I don’t think we need to abandon commitments to empirical testing and epistemic humility in order to keep the magical feeling alive. What could be more magical than a non-magical universe full of true non-magical ideas that, when dumbed-down and simplified enough to relate to a child, still work while feeling magic, and yet, in their full-resolution versions, are totally devoid of magic?
So yes, some people think the universe is meaningful and beautiful, and if pressed for an explanation, will point to a kind of magic.
Other people think the universe is devoid of meaning, a sterile, scary, depressing place, a lifeless machine we were unfortunate enough to be born in, will suffer through, and then die in, perhaps having maybe a bit of pleasure or fun along the way.
Me, I’m over here just going WOW isn’t it nuts that a (possibly) purely deterministic system (or maybe one with some tiny bits of acausal noise in the farthest reaches) could behave in such a wild and rich way, and that I’m somehow inside of this system, arising naturally from it, a recursively self-generating structure that emerges temporarily from the entropic mists, to gaze about itself, and go, “holy crap I need to file my taxes again, damn, every year I got to fill out all these papers to figure out how much money I’m sending to a government that spies on me, lies to me, and then tells me it’s not really lying, just helping to tamp down disinformation, which is…”
Wait.. where was I?
Oh right, arguing that believing in a deterministic universe doesn’t rob it of a sense of magic and mystery as long as I don’t intentionally kill that sense of magic. I can use the magic and keep it alive by following where it leads, without losing my skepticism and commitment to truth. I can still feel this non-magic universe is magical so long as I broaden my perspective and don’t hyper fixate on admittedly not-so-great details.
I hope you have a magical-feeling, but entirely realistic, 2023.
I'll have a handful of whatever magic mushrooms you're eating, Mark. This is sterling (and as I've said before, you're clearly completely out of your tree, in the best possible way).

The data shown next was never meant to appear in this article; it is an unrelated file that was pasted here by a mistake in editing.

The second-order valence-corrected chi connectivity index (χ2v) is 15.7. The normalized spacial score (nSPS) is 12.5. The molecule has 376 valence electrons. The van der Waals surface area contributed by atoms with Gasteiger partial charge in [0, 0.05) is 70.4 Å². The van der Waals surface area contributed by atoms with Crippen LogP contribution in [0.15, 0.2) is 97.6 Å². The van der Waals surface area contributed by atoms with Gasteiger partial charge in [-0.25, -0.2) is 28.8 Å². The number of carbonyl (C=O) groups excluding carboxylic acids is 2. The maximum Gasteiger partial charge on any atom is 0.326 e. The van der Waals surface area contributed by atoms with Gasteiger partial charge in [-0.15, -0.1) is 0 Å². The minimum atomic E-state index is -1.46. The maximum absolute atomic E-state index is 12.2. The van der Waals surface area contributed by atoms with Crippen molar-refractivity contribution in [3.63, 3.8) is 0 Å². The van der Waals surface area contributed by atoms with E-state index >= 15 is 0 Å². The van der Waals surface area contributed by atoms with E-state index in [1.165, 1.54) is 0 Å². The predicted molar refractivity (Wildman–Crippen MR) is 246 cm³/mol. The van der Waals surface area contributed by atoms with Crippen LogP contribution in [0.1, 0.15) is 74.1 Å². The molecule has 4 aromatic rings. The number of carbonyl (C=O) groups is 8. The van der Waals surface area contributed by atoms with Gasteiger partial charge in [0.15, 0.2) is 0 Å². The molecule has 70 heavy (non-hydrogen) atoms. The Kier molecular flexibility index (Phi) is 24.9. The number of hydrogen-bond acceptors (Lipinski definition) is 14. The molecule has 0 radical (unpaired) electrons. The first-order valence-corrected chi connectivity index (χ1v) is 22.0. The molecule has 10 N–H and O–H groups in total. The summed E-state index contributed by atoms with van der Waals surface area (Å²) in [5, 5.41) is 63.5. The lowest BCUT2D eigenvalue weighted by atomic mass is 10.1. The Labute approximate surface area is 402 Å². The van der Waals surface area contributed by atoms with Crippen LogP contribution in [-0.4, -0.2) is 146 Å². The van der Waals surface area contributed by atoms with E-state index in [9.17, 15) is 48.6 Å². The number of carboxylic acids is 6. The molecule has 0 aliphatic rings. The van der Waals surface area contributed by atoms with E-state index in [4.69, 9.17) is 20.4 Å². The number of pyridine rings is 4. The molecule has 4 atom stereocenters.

Mark, this is excellent. For some reason I can't find the like button for this post. But I did click the like on your other post about a million stupid cousins.
Half of my brain is mystical. Half of my brain is materialistic. And those two parts fuck with each other for a very long time.
The problem was resolved for me when I read an essay by Ken Wilber, in which he talked about the eye of (materialistic) science, the eye of mathematics, and the eye of spirit.
He pointed out that science neither proves nor disproves mathematics and mathematics either proves nor disproves science. They are completely independent domains it happens to be a fact that mathematics is useful in understanding science.
Proof is part of mathematics, but not science. Mathematics, science, and spirituality are all subject to the "scientific methods" One of which is to make hypotheses, perform experiments, observe the results..
In the world of spirit there are experiments you can do. You can sit on a cushion and meditate. You can pray to Jesus. You can look for the magic in the universe. You do these things in an open-minded scientific way, and something may or may not occur to you.
People have been doing some of these things for millennia, and as you correctly point out the fact that these ideas have stuck around is some evidence of their value.
So I stopped trying to use science to prove spirituality and accepted the fact that they were different ways of looking at the universe. Just as materialistic science and mathematics were different ways of looking at the universe.
Have you read or listened to Bernardo Bastrop ZThe points out that the one thing we can be certain of is consciousness,. Yet we wrong-mindedly attempt to try to explain consciousness in materialistic terms, when the material universe appears to us only in consciousness, and our experience of it at least is certainly an illusion. (The universe may or may not exist, but what we experience is the result of sense data being processed through the neural networks of our brains, and the visual cortex making a prediction about what is out there, and that is what we experience)
Anyway, keep up the good work!